It’s not a shocker that these two adjectives are frequently confused. They differ in spelling only by a letter, and they both mean, broadly speaking, “opposed to.” Digging deeper into their etymology only reveals more similarity: the same Latin verb, versare, meaning “to turn,” is at the root of both.
To keep the memorizing simple, here’s a tip:
The word “averse” always applies to a person. It describes a person’s feeling or attitude of being against or opposed to something. Examples: She was averse to violent movies. Are you averse to attending this costume party?
The word “adverse” applies to outside forces and conditions that affect people, usually in a way opposed to or harmful to people’s needs or interests. Examples: A blizzard creates adverse driving conditions. This study concludes that violent movies have an adverse effect on children.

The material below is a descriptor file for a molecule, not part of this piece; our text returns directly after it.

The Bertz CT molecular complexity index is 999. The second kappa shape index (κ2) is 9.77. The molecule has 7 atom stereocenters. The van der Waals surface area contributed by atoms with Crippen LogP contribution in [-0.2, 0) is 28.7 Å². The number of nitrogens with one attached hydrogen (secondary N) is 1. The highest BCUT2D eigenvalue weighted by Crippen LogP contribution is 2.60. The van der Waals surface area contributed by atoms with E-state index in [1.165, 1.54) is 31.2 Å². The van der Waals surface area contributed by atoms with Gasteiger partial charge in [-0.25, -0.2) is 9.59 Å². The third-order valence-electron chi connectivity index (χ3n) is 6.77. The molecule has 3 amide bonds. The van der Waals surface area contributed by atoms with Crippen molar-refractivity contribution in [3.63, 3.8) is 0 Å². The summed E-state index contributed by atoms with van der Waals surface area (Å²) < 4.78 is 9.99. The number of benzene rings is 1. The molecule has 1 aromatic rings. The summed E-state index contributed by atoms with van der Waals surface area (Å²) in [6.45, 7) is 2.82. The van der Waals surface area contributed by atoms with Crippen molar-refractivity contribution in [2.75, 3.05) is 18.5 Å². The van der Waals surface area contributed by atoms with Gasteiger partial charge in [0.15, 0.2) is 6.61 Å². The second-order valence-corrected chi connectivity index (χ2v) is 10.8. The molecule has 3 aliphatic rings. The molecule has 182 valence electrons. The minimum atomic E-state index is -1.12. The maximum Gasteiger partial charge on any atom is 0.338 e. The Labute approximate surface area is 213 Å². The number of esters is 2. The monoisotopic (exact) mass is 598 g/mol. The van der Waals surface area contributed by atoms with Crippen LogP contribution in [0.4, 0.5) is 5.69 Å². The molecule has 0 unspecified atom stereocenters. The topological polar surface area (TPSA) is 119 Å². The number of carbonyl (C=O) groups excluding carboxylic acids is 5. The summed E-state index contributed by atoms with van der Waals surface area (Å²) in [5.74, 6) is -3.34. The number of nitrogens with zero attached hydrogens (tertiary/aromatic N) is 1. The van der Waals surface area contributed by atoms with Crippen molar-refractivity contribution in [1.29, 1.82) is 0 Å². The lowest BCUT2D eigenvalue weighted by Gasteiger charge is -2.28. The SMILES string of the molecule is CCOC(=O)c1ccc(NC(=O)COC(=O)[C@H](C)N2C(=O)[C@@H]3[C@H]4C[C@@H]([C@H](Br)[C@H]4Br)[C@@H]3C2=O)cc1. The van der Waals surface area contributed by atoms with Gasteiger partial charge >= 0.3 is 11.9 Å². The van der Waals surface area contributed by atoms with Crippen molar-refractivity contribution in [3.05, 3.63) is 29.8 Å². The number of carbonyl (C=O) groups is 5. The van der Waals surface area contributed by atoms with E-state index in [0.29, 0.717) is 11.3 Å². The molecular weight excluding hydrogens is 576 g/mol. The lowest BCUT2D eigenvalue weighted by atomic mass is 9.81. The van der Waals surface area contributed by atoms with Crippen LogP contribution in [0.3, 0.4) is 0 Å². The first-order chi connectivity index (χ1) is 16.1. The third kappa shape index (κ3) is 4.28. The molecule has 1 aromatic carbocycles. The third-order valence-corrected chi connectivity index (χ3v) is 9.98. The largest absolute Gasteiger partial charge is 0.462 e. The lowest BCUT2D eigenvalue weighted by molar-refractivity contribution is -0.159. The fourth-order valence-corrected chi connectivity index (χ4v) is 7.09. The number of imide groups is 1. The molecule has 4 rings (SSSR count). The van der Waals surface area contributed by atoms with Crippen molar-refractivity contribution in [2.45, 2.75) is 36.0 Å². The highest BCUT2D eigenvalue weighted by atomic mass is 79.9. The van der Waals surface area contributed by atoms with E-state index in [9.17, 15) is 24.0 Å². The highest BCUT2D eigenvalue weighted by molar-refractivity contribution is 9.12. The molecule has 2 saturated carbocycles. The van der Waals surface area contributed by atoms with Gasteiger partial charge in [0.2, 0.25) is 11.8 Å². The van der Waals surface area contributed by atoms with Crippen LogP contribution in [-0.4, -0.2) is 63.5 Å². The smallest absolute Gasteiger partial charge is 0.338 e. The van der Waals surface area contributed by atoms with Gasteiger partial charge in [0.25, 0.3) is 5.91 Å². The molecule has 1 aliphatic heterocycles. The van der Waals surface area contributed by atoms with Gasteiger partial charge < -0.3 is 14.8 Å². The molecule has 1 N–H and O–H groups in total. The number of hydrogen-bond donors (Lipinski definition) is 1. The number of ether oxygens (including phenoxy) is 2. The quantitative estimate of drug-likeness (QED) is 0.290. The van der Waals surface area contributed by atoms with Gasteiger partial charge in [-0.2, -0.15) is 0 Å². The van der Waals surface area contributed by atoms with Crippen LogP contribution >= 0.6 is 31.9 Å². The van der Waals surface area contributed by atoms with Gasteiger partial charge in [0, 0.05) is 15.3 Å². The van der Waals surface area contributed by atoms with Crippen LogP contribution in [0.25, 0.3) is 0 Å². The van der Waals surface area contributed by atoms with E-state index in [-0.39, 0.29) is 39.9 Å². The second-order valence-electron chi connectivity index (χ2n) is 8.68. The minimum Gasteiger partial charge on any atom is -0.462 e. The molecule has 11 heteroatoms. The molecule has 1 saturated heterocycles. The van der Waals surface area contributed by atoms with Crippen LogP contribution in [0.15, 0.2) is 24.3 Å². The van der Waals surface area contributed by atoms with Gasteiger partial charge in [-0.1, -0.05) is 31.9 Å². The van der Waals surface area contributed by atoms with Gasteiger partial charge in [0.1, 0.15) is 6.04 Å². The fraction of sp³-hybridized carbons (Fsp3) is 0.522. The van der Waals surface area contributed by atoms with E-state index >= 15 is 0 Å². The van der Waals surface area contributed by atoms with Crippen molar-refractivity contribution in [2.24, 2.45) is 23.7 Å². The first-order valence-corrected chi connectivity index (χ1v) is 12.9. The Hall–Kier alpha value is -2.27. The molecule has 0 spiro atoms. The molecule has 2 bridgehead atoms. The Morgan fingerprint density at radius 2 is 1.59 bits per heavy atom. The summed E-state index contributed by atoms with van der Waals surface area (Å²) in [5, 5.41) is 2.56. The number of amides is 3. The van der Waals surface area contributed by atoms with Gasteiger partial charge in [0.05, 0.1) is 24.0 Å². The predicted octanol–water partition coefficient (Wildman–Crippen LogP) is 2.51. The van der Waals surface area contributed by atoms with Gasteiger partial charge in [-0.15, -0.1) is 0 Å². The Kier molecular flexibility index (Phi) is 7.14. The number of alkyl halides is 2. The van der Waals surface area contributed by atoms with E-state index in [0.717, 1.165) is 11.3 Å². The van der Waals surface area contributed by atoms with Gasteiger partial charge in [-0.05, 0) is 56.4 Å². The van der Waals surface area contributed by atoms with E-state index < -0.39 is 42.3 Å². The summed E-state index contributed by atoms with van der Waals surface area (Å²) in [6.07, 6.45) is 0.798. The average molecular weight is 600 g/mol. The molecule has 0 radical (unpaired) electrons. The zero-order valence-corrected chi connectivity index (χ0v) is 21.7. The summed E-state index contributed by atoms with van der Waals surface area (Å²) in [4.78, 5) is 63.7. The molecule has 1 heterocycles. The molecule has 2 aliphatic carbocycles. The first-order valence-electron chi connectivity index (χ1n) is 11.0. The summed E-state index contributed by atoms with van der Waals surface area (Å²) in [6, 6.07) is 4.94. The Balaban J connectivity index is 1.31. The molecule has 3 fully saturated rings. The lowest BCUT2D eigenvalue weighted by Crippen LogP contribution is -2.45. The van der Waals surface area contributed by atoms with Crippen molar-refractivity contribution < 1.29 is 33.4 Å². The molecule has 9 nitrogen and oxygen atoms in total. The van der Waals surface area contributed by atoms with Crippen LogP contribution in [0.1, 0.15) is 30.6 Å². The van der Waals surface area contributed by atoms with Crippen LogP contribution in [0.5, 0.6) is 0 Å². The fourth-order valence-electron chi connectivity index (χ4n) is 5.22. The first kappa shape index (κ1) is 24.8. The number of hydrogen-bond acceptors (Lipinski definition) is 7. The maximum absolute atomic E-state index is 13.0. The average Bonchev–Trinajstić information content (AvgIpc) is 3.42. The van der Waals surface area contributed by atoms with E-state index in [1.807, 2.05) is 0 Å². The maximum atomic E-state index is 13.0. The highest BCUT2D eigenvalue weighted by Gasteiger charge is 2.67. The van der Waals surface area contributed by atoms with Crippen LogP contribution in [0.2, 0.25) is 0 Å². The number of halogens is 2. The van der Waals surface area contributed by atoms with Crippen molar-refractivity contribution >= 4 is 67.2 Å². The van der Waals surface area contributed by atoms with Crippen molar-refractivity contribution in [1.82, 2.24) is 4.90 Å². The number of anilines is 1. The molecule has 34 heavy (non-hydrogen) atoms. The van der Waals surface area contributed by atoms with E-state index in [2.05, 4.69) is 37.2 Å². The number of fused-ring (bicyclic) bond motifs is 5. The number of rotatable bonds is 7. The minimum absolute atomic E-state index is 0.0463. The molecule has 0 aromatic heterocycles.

You’ll notice, too, that “averse” is almost always used with the preposition “to.” Examples: I am not averse to change; it just takes me a while to adjust to new things.
By contrast, “adverse” usually precedes a noun that it modifies: adverse side-effects, adverse winds
Get this distinction down, and then learn the more precise meanings of these two words by looking up the dictionary entries. And, finally, if you are familiar with “aversion” and “adversity,” which are the nouns formed from “averse” and “adverse,” knowing this quartet of words will strengthen your command of all of them.
P.S. If you come up with a mnemonic device based on the extra “d” in “adverse,” let us know.